When it comes to airplane engines, radial engines are the true classic
Ever since Louis Bleriot crossed the English Channel in 1909, the radial engine has been an integral part of modern aviation. Their simple yet powerful design has been improved upon throughout the 1900’s, but the basic principles behind the airplane engine have remained constant. Pratt and Whitney R-985 and R-1340 radial engines were designed starting in the 1920’s, and have withstood the test of time. Many of these radial engines are still in use today, thanks to companies like ours who are able to perform the overhaul and maintenance required for these masterpieces.
The R-1340 radial engine was Pratt and Whitney’s first foray into airplane engines, and approximately 35,000 engines were produced. The next engine to be mass-produced was the R-985. This engine was manufactured from the 1930’s to the 1950’s, and over 39,000 of them were made
Radial engines played a major part in the First World War, outlasting and outperforming rotary engines over time. The R-985 and R-1340 engines became the standard aircraft engine for World War II, powering airplanes used in basic training as well as military versions of civil aircraft. After the war, R-985 engines were used in various smaller civil and military airplanes, including utility aircraft, small transports and agricultural aircraft. Their simple design and reliability made them popular among airplane enthusiasts around the country.
Today, you’ll find most R-985 and R-1340 engines in bush planes and agricultural aircraft, as well as on WarBirds. Parts for these engines are still available on the market, but repair and overhaul of R-985 and R-1340 radial engines requires a skilled technician. As a certified FAA Repair Station, our Radial Engine Division is the largest R-985 and R-1340 overhaul facility in the world, and we pride ourselves on being true artisans when it comes to overhaul and maintenance of radial engines.
So, if you’ve got a plane with one of these engineering marvels, be sure to entrust its maintenance to a facility that specializes in the radial engine. They can keep your engine running for years to come.
In honor of Air Canada’s 80th anniversary, Air Canada’s Lockheed 10A vintage aircraft took to the skies across Canada. After taking from Vancouver, BC, the L-10A made overnight stops as well as fuel stops at airports across Canada, and was on public display at the Royal Aviation Museum in Winnipeg on September 13 and 14. More information is at: http://www.royalaviationmuseum.com.
When it comes to special mission aircraft, Textron Aviation has a deep lineup of airplanes suited to the task, ranging from the single-engine piston Cessna 172 to its most sophisticated Citation jets. But its most popular mission-oriented aircraft come in two turboprop types, the Caravan single-engine and the twin-engine King Air series. Both product lines are prime examples of dual-purposing, with a large following in the civil market for everything from owner-flown transport to commercial charter and business aviation flight departments. But these aircraft, when equipped for specific non-commercial or military operations, show their true mettle.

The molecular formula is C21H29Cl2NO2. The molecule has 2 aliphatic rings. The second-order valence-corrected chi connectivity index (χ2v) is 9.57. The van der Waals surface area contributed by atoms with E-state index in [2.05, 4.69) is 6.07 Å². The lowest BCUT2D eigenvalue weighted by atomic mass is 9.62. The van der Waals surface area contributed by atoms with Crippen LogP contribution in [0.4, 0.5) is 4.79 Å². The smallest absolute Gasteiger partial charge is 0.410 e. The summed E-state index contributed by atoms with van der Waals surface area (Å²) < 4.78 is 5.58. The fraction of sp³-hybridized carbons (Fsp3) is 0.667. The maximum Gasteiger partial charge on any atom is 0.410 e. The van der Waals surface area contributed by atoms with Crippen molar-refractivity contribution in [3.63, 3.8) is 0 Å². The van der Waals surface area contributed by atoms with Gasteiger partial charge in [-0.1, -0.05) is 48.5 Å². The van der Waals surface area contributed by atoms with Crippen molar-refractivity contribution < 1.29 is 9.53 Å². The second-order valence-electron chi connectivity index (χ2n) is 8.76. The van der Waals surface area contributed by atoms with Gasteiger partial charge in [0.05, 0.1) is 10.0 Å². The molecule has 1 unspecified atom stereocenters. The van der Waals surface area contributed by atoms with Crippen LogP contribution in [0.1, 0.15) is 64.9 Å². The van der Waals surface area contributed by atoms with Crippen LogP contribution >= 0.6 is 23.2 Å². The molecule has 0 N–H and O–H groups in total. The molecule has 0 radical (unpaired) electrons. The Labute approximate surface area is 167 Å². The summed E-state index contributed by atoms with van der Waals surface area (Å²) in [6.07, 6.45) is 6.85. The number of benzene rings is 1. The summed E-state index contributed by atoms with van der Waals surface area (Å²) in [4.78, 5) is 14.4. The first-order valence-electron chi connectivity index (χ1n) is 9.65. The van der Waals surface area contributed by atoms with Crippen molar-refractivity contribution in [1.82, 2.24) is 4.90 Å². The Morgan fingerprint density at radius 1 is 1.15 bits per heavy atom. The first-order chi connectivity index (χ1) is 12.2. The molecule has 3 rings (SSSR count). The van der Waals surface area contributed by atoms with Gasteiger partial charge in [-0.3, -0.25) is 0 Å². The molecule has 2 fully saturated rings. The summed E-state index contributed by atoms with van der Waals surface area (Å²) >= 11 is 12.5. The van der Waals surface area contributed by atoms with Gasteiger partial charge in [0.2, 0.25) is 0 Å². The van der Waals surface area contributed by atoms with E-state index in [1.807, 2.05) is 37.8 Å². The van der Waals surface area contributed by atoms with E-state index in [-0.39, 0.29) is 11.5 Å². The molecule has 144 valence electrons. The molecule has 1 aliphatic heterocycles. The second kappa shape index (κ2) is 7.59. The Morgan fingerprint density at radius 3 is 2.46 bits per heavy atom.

As one might intuitively guess, maintaining floatplanes and amphibians – particularly those which routinely operate commercial charters or scheduled services and need to provide very high levels of operational reliability – is a rather more specialized and MRO-intensive business than is maintaining aircraft which fly only from runways on land.
The success of the PC-6 Porter is built around its STOL capabilities. This feature makes it very sought-after for missions such as international relief, firefighting, medevac, parachuting, search and rescue, and even sightseeing.
THUNDER BAY – AVIATION – Northern communities increasingly depend on a solid supply chain to get their food, fuel and medical supplies. Climate change and increasingly extreme changes in winter weather are creating problems for the winter road networks.
Many small aircraft pilots take great pride in their planes, and are also knowledgeable about the mechanic side of things. While maintaining a radial engine may be one task, installing a new engine will often require professional help. This can provide benefit in terms of safety of installation, but it is also appropriate to have a second set of eyes to inspect the work. A trained mechanic can become the difference between a successful installation and more money that is spent on repairs and parts.
While an installation does mean that the engine itself will be fresh from the manufacturer with all new parts, many pilots do sometimes neglect to replace adjunct parts when having an engine fitted. It is important to note that replacing all accessories and parts, like carburetors and fuel pumps, is also a good practice for upkeep and for flight time. This can ensure that no one part of the array is compensating for a worn out o-ring or gasket as well. Continue reading Installing Radial Engines – DIY Or DDOF→
Since the introduction of the PT6 engine in the early 1960s, this turbine has become a standard for airplanes in many smaller commercial fleets and with private pilots. The original engine design marked a significant turning point in aviation, since it provided a lighter weight option to radials, and could still deliver the horsepower that was necessary for extended flights. While this was applicable to industry use, it also meant that smaller aircrafts could perform at a stronger capacity. Continue reading The Importance Of Change In Engine Design→